Bishop recalls how he handled abuse crisis in his diocese and its lasting effects

05 October 2018

Appears in: Archdiocesan News

With each passing day, the news seems to be one horror after another. In pews around the world, there isn’t likely a single a person who hasn’t heard about the abuse scandals affecting the Catholic Church.

Victims are speaking out, priests and Church leaders are facing civil and Church law around the world or closer to home in Pennsylvania – where a grand jury report exposed decades of abuse and cover-up.

What hasn’t been heard as often, is how an abuse scandal affects a Church leader himself. How does a bishop come to terms with a crisis within his own diocese? How does he face victims of abuse by his own priests?

Canada’s Catholic bishops have vowed to implement newly updated abuse prevention guidelines, updating From Pain to Hope, which was unique when it was created in 1992. These new guidelines, made public Oct. 4, focus on healing for victims and repairing the damage done to both the Church and society.

Bishop Ronald Fabbro

In a seven-page, deeply personal introduction to those guidelines, Bishop Ronald Fabbro of London, Ont., provides some insight based on his own experience dealing with an abuse crisis and helping victims heal.

“These victims have suffered and survived abuse as children. It stays with them for their whole lives and that’s deeply moved me. That’s something that remains with me every day of my ministry as a bishop.”

“It’s critical. This is the issue that we need to face in the Church today,” said Bishop Fabbro, a spokesperson for Canada’s bishops on the new guidelines. “We’ve made mistakes in the past and we have to be strongly committed to ensuring that they not occur again.

“We can’t guarantee it won’t happen, but what we can do is show that we are handling it responsibly.”

Just four years into his ministry as the shepherd of the London Diocese, Bishop Fabbro found himself at the “epicentre” of a crisis, starting on Aug. 6, 2006, when he went to a church in his diocese to celebrate the Eucharist.

At that point, more than 40 women had come forward with harrowing stories of abuse by a local priest, Bishop Fabbro recalled.

Father Charles Sylvestre would be convicted of indecently assaulting 47 girls between 1954 and 1986. His victims were between seven and 15 at the time of the abuse. Sylvestre died in 2007, three months into his three-year prison term.

In his homily that Sunday, Bishop Fabbro apologized to the victims and for the failure of the Church to protect them. He also committed to getting rid of the “scourge” of clergy sex abuse from his diocese.

Bishop Fabbro’s videotaped apology was shown in all parishes, a move that “freed others to talk of their experiences, their anger that it was happening in the Church, and their determination” to stop it.
Creating such an environment was one of the lessons learned.

The Diocese consulted with community partners – including local sexual assault centres, the Ursuline Sisters and the Ontario Attorney-General’s office – to create a 115-page manual for bishops and churches, and its Safe Environment Policy, reviewed regularly, includes a Code of Conduct for priests.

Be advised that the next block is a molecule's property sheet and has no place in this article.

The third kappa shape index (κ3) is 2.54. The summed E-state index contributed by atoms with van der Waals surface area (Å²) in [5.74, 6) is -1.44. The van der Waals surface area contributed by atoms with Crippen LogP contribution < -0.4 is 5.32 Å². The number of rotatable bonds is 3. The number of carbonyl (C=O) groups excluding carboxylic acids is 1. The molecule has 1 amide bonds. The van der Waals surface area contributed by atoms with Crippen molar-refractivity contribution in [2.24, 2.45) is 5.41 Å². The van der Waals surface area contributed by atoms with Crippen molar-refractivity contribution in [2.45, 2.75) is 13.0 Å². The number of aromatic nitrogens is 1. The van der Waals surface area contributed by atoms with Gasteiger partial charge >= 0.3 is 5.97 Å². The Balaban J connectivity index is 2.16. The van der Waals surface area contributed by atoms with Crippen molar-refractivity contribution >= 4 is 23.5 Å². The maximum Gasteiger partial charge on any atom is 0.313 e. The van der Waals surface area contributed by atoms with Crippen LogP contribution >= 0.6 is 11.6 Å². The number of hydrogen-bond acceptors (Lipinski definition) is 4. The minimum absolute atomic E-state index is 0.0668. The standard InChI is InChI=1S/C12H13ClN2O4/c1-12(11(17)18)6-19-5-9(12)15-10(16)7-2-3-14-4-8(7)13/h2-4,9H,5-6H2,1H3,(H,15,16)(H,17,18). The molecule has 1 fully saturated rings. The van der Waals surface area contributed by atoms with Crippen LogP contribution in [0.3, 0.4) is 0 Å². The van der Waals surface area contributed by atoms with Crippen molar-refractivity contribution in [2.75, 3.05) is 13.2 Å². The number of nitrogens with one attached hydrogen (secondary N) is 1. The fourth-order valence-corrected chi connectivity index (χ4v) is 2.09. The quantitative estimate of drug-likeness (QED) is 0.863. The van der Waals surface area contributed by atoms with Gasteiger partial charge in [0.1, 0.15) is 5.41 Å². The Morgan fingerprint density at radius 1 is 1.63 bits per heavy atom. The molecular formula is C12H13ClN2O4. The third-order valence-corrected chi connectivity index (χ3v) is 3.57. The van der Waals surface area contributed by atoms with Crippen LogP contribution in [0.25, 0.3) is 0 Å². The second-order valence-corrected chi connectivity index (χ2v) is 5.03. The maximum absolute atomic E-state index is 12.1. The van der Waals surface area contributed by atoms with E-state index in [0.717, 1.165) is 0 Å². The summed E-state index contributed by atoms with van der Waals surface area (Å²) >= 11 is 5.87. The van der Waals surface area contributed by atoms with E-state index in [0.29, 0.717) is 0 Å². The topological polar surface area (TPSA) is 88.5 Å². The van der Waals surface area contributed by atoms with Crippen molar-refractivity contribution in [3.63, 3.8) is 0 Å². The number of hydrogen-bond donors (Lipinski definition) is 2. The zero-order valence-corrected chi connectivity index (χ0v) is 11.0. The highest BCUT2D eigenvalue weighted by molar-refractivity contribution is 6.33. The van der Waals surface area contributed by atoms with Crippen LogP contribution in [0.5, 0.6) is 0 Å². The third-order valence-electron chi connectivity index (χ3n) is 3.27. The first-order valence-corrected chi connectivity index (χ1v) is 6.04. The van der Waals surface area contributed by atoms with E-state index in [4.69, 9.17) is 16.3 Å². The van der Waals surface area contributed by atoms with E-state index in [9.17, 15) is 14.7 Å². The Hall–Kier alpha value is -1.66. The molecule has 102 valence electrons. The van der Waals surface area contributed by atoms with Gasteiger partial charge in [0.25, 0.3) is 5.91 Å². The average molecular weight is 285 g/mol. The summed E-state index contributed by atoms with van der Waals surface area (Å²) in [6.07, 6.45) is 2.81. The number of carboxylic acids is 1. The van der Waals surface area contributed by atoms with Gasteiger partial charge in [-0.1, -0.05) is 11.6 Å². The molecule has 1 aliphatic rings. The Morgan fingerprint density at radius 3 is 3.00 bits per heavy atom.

Bishop Fabbro was designated to raise awareness of sexual abuse in churches, schools and institutions.

Moreover, it’s what he himself learned from the victims he met that has had the most impact – and influences the Canadian bishops’ updated abuse guidelines. The focus is on helping victims in the healing process so they aren’t victimized twice – once by the abuse and a second time when they are disbelieved, made to feel guilty or blamed.

“It takes great courage for survivors to disclose their abuse. Survivors have taught the Church how to protect our children better,” Bishop Fabbro wrote. “No survivor should be made to feel guilty for having disclosed the abuse they suffered.


“We have also learned that a culture of silence and a false concern for the Church’s reputation must be replaced by an entirely different culture, one of transparency and accountability.”

Fabbro said victims are “absolutely critical” to efforts to stop abuse.

Canada’s bishops have strengthened their prevention guidelines to comply with recent requirements made by Pope Francis and his predecessor, Pope Benedict, put in Church law to deal with any accusation against a member of the clergy.

Those include appointing a bishop’s delegate, assembling a committee including lay people and priests to investigate, and requiring the local bishop to provide a report on all his actions to the Vatican.

It’s up to each bishop to ensure that his diocese meets that standard by the new guidelines.

The Edmonton Archdiocese has had formal abuse prevention policies and training in place since 2010, and they incorporate many of the recommendations in the bishops’ document.

Edmonton Archbishop Richard Smith plans to comment next week.

The national guidelines have been in the works for years prior to the current abuse scandals, but now they are perhaps needed more than ever as Catholics in the Church look for guidance – and those who have left are looking for a way to return.

“They have been scandalized by the mistakes that were made in the past,” Bishop Fabbro said. “They have left the Church. We need to make this commitment that we are taking this seriously to show our people that we are doing everything we can to have safe environments in our parish settings.

“All of us want to put an end to the abuse of minors in our Church, that we have a safe environment for our children. And the bishops have to show that we are committed to this.”